The trouble is, the form doesn’t actually ask: “How bad does it get?” It asks how often you are unable to do things such as: use stairs, walk, talk, bathe yourself, or cook. It mentions that it can’t factor in “any problems you may have walking on steps or uneven ground” (Page 12 of the form). I mean, seriously? Just before I have a seizure I probably could manage to walk across a flat surface and only look a teeny bit intoxicated. I’d probably fall down a flight of stairs though, or trip over my own feet on a ramp. Just after a seizure, even the slightest incline may as well be a mountain.

That’s just one example of many. The other problem is that my heath is wildly unpredictable. Some days, hey, you know what? I could run a race, I could climb a tree, I could do all the things “normal” people do. Heck. Some days I am the picture of a fit and healthy, fully able human being.

Some. Other days I wake tired and never lose that exhaustion. Other days I start off with a seizure and the grogginess never goes away. Other days I am all well and good until I just keel over with little warning. Other days I get auras that last hours, filling me with drowsiness or shivering fits or bouts of depressed or paranoid moods where I am convinced the world is better off without me and anyone who claims to like me or love me is putting on an elaborate act so that they can better stick the knife in later on. Some days I have to force myself to eat, to drink. Some days the thought of going and having a shower, or getting dressed is just another arduous obstacle to overcome.

And then there’s my children. No matter what I have to make sure they eat and drink and are clothed. In term time I have to make sure my son (and as of September) my daughter get to school and pre-school respectively. I’ve had seizures in the kitchen where they’ve both stood watching me, complaining that I won’t get up. A couple of weeks ago my daughter insistently pushed her cup into my hand because she wanted a drink, and when it fell out she pushed it back in, harder.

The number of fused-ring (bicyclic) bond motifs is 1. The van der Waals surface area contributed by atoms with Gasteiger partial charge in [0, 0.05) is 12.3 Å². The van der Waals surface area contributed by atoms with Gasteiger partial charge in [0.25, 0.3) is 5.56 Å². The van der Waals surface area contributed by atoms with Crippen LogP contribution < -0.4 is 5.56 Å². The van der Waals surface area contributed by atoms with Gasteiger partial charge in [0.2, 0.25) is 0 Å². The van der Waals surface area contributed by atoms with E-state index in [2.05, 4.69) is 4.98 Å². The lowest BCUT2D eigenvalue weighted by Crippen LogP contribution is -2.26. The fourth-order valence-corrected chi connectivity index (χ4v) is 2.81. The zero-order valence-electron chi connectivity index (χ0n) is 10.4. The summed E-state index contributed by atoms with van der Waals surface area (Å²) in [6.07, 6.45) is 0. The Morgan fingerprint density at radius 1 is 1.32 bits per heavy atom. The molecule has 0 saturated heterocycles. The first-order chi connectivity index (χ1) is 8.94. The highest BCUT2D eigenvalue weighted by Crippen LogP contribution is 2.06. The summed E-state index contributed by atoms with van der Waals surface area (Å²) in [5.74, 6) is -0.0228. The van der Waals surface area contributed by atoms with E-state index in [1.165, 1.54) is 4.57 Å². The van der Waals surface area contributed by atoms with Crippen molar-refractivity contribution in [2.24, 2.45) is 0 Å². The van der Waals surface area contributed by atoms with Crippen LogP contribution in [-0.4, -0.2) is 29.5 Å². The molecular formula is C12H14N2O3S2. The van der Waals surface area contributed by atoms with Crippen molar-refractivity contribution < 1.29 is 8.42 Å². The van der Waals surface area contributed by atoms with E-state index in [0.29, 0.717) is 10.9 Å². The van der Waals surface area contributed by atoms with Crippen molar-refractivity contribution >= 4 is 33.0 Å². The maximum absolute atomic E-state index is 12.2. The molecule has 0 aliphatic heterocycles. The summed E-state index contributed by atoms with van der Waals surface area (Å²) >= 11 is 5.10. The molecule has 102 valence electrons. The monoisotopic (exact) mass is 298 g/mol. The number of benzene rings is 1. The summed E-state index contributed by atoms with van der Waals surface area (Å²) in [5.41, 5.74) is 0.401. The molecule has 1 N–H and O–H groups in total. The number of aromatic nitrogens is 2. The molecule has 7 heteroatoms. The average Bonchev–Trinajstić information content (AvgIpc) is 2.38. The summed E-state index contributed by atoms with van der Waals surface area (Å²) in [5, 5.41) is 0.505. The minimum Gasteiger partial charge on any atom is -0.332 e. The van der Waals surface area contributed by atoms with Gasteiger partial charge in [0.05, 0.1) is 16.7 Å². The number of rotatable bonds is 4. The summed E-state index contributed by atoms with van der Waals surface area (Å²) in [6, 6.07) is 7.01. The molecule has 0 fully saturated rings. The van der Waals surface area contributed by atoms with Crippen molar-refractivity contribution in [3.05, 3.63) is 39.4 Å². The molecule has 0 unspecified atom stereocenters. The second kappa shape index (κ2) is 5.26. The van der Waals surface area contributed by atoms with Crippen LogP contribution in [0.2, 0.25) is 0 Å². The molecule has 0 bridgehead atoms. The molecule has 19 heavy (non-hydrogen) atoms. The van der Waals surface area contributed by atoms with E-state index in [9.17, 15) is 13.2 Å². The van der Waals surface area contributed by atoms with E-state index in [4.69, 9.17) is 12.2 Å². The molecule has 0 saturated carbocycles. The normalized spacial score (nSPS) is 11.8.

I keep a stock of frozen ready meals and microwaveable tins like baked beans for when it isn’t safe for me to cook their dinner on the hob. I drill into my son and increasingly my daughter that they are to stand back if I am lying on the floor because it’s not safe. If I feel a seizure coming on I’ll put on a DVD for them and quietly go into another room so that they’re occupied. I hate that they’re occasionally telly and computer addicts but I’m also relieved because I know that if I’m going to be out of action for ten or fifteen minutes they won’t even notice because they’re absorbed in what they’re doing.

I’m recently a single parent, too, so I have to get on and do this by myself. It’s impractical to spend my DLA on someone coming in to help me, because I don’t know when that will be, so instead I spend it on the more expensive instant meals and not buying in bulk so I can ferry it back home by hand. On getting taxis to places, on the difference between scraping out an existence shut indoors and a life where I can be free of the stress of making that last few pounds stretch until the next payment. On knowing that that lack of stress means I won’t have so many seizures, so I will be a better and safer parent. On cable TV so my kids have something to watch when I’m on the floor.

Will I manage if I lose the DLA? Yes. I’ll have to, really. But it will mean cutting back. It will mean I go out less, and I will probably eat less, and buy clothes less. It will mean sitting in the dark more to cut down on electricity, and showering my children more swiftly so the bathroom light and extractor fan don’t run as long. (I don’t have a bath in my apartment as it is a health hazard for myself and my children.) It will mean asking for more help. I’ll confess to being proud. I’ll confess to wanting to be independent and not have to ask for help all the time. I want my children to see me at my best, and I want them to grow up knowing they can do anything, be anything. I hide my seizures from them where possible – drag myself through the motions when I feel like collapsing exhausted, and make it to that golden moment when they’re in bed and I can flop in the living room and let down my mask of normality. I try not to snap at them when I am weary to the bone and just want to sit with my head in my hands.